Skip to content

Overview

Concepts and Principles

Development

Overview

IDEs

API Explorer

Inputs and Outputs of a Service

Similar to a function, all services consist of inputs and outputs. Inputs are parameters that your service uses to perform its process. Outputs, on the other hand, contain the resulting values of your service.

Adding Inputs and Outputs

Coder makes it easy to define the input and output variables of Gloop and Flux services using the Input/Output view. This view is shown by default when editing a Gloop or Flux service.

The I/O view

The I/O view

There are multiple ways to add an input or output variable. You can use hotkeys, content-assist, the add button in the I/O view toolbars, or do a right click on the Input or Output half of the view > Add.

The last two options are fairly similar in that they both bring up a context menu listing all Gloop property types available. After selecting the type of variable from the context menu, you will then be given the option to rename the property appropriately. Once you're done typing the name, press to finalize.

You can rename a property by doing a right click on it and selecting Rename from the appearing context menu. As an alternative, you can also press to toggle renaming.

Adding a new Gloop service input variable

Adding a new Gloop service input variable

Pressing while focused on the Input/Output view triggers the content-assist feature which enables the user to quickly insert a variable just by pressing keys. Aside from basic variable types, it also allows the user to pick Gloop models and array variables directly. Simply use the arrow keys to shuffle through the available types and hit to confirm your choice.

Adding a new Gloop service input variable using content-assist

Adding a new Gloop service input variable using content-assist

Furthermore, there's an alternative way to add input or output Gloop model properties: by dragging them from the Coder Navigator view to the Input/Output view.

Dragging and dropping Gloop models from the Coder Navigator

Dragging and dropping Gloop models from the Coder Navigator

Meanwhile, for Groovy services, Coder features content assist. It provides contextual code completion while typing or upon user request (tap ). Coder analyzes the possible choices from the current caret position and shows its suggestions on a popup window.

If you're writing a piece of Groovy code that is to be used with Gloop, the Input/Output view can still be used to add inputs and outputs with Gloop-specific annotations! Place the cursor in a method and as you edit the inputs and outputs in the view, Coder Studio will modify your code, format it, and optimise your imports! Just make sure the method is public static.

Adding input and outputs using Gloop-enabled Groovy editor

Unsupported by Coder Cloud

As of the moment, the I/O view cannot be used alongside Groovy services in Coder Cloud. Support is still pending.

Injecting Input Variables

When a service is made invokable via HTTP or used in an Integrate endpoint, additional input variables can be injected for further use. All you need to do is declare the input variables needed by your service and ensure they are named appropriately.

Strictly use standard variable names

TORO Integrate won't inject the values of parameters that do not have standard names.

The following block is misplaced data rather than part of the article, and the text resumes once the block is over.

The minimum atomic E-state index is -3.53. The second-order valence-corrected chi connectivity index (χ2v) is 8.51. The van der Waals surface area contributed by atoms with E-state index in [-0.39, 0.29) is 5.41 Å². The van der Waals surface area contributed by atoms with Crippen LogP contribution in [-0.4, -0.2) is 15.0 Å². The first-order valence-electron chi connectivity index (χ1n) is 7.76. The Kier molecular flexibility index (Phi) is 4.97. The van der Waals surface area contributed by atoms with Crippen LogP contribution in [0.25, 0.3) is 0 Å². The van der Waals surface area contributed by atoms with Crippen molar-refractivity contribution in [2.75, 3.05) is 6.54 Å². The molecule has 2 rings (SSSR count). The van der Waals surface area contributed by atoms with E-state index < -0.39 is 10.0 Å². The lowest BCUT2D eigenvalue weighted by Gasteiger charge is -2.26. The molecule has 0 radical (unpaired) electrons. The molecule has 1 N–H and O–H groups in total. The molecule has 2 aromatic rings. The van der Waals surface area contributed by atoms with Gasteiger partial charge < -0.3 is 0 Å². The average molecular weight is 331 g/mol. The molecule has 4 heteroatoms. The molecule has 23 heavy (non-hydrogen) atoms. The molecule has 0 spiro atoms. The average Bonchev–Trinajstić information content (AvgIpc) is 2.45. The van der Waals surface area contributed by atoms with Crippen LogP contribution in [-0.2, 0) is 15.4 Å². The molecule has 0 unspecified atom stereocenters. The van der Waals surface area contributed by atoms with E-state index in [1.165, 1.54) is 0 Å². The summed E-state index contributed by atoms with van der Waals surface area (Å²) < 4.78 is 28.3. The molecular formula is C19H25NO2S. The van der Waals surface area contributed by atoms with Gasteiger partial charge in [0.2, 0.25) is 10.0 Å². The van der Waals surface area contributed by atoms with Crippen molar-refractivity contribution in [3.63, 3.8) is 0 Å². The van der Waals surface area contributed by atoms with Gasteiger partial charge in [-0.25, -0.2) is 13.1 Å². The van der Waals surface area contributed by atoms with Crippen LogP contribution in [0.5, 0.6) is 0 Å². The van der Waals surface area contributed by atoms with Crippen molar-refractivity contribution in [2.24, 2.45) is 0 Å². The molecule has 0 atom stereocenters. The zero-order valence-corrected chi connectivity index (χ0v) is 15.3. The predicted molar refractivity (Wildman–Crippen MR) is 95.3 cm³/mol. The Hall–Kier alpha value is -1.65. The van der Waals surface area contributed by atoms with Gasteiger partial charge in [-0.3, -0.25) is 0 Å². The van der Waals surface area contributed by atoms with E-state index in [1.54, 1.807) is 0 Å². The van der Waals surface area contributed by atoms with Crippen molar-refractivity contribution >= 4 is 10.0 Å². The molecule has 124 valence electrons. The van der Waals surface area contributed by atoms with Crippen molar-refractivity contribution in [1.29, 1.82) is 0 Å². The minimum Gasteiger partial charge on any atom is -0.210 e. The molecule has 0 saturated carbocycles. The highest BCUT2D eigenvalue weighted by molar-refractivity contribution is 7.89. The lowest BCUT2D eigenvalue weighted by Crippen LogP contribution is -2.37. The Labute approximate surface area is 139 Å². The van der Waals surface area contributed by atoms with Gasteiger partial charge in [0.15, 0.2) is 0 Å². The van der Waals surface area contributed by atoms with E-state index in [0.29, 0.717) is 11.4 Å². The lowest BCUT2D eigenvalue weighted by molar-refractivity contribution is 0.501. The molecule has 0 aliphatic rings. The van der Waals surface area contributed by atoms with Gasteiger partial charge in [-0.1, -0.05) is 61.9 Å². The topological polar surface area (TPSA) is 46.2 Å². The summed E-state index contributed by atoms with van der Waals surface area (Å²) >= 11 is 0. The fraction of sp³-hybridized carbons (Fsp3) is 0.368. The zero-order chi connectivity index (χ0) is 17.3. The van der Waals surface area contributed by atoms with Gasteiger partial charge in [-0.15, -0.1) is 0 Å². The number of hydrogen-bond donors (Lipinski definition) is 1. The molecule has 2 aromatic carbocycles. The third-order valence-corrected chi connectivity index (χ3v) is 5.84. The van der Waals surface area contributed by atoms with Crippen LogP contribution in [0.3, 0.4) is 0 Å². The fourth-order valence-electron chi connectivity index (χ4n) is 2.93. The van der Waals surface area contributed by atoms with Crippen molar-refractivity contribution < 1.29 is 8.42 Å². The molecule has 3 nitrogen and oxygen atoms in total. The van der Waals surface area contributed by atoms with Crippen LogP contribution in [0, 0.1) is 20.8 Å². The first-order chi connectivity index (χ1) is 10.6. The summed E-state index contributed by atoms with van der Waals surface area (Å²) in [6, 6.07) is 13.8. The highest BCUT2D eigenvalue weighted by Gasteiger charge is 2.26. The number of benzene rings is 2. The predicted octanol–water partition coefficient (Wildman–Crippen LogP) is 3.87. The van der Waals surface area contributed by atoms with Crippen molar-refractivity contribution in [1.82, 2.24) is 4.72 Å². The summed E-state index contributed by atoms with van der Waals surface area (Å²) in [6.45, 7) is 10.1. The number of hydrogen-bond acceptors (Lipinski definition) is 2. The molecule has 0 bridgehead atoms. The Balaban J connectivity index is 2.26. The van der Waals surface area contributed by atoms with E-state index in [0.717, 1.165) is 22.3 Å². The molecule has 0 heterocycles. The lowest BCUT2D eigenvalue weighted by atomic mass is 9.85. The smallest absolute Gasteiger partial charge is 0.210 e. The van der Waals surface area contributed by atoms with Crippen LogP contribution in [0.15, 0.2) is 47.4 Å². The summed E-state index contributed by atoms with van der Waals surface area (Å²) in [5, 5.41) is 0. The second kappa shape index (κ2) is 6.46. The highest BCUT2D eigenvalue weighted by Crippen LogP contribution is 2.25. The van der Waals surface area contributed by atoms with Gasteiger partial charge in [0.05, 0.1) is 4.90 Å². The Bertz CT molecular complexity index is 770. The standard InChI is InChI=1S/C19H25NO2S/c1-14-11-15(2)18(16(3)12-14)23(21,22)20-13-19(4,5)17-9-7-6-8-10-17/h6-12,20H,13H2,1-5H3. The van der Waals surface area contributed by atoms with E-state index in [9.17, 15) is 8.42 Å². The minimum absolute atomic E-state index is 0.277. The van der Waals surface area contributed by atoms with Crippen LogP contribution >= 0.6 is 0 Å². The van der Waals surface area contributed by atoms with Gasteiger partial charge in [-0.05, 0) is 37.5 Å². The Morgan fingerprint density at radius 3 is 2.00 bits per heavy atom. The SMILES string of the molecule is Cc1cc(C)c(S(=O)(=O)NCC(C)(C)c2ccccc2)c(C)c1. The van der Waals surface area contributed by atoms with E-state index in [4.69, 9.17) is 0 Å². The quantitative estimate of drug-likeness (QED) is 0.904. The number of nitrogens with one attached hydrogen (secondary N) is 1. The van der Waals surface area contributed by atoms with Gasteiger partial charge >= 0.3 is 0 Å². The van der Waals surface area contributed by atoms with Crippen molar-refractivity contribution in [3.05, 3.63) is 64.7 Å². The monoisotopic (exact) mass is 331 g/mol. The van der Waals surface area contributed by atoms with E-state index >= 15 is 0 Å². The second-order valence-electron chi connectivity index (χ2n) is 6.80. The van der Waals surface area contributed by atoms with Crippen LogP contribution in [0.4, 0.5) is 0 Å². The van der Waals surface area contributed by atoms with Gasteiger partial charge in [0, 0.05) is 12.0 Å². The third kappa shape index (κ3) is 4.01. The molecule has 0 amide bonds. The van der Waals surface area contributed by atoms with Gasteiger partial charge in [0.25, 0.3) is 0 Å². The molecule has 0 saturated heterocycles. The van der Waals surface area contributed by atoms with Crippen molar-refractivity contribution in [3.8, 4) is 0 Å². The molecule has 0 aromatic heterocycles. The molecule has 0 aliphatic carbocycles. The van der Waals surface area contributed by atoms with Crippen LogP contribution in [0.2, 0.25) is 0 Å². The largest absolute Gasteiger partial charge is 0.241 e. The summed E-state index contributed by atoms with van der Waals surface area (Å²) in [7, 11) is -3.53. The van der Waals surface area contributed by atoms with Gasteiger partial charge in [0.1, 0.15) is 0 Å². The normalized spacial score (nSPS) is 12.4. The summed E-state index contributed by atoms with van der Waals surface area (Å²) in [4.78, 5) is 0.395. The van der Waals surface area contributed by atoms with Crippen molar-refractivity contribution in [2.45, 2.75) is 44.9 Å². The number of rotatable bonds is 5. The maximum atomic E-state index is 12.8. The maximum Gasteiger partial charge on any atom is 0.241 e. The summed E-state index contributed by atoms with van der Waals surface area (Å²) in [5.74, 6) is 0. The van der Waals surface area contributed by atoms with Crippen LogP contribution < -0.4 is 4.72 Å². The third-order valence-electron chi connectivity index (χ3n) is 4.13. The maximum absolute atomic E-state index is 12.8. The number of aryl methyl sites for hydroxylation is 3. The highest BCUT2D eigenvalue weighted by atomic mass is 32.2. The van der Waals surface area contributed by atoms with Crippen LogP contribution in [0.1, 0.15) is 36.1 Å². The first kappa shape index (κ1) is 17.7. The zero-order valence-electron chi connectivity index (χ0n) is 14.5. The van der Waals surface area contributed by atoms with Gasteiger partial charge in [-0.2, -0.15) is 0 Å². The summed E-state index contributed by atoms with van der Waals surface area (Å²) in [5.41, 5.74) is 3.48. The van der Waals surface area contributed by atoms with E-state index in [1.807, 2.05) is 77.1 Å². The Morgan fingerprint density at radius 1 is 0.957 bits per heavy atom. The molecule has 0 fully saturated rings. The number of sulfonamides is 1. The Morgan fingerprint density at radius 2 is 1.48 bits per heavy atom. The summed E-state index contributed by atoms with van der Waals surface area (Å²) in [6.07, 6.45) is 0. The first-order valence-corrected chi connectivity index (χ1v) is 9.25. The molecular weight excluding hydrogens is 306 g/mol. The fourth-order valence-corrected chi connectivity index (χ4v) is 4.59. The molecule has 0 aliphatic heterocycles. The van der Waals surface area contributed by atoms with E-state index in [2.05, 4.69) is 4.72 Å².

Injectable variables will differ per endpoint type

Some endpoints add more variables than others so it's important that you are aware of the types of endpoints that will execute your code.

Injectable input variables include - but are not limited to - the following:

The process of specifying and mapping input variables depends on how the service itself is defined. The following subsections will discuss the procedures of injecting arguments in detail:

In a Gloop or Flux Service

To inject an argument in Gloop or Flux, you must declare the variable under the Input/Output view. You can use the designated hotkeys or simply do a right click, pick its type, and then rename the variable. In Gloop and Flux, the names of injectable arguments must be prepended by the $ character. From there, you can use the parameter by mapping.

The example below shows how you can obtain the HttpServletRequest object in an HTTP-invokable Gloop service:

HTTP request-logging Gloop service

HTTP request-logging Gloop service

When a Gloop or Flux service is invoked via HTTP, a proxy is used to map inputs to the service. The proxy will then handle the injection of the variables for you.

In a Groovy Script

Since Groovy scripts don't have declared inputs or outputs, TORO Integrate will place all the available data in a binding for you and execute your Groovy script with the binding giving it access to all the variables. Below is a simple piece of code that logs the HTTP request object to the Integrate logger at the info level:

1
"Hello, world! The request used to invoke me is ${request}.".info()

In a Groovy Method

Unlike Groovy scripts, Groovy methods declare their input variables; to do something similar to the above Groovy script, simply declare the variable as a parameter. The method below publishes the string to a JMS queue.

1
2
3
void helloWorld(HttpServletRequest request){
    "Hello, world! The request used to invoke me is ${request}.".publishTo('queue://my.jms.HTTPQueue')
}

Injectable Input Variables

  • Arguments that can be injected to services called by Integrate endpoints are listed and described in every endpoint type's respective page.
  • Parameters injected by Gloop steps are also discussed in each Gloop step type's page.
  • In Gloop, input variables brought by HTTP invokes are listed and described in the How HTTP Requests and Responses are Mapped in Gloop page.
  • When it comes to endpoints exposed via Groovy Spring controllers, supported @RequestMapping method arguments and return types are explained in the Spring documentation.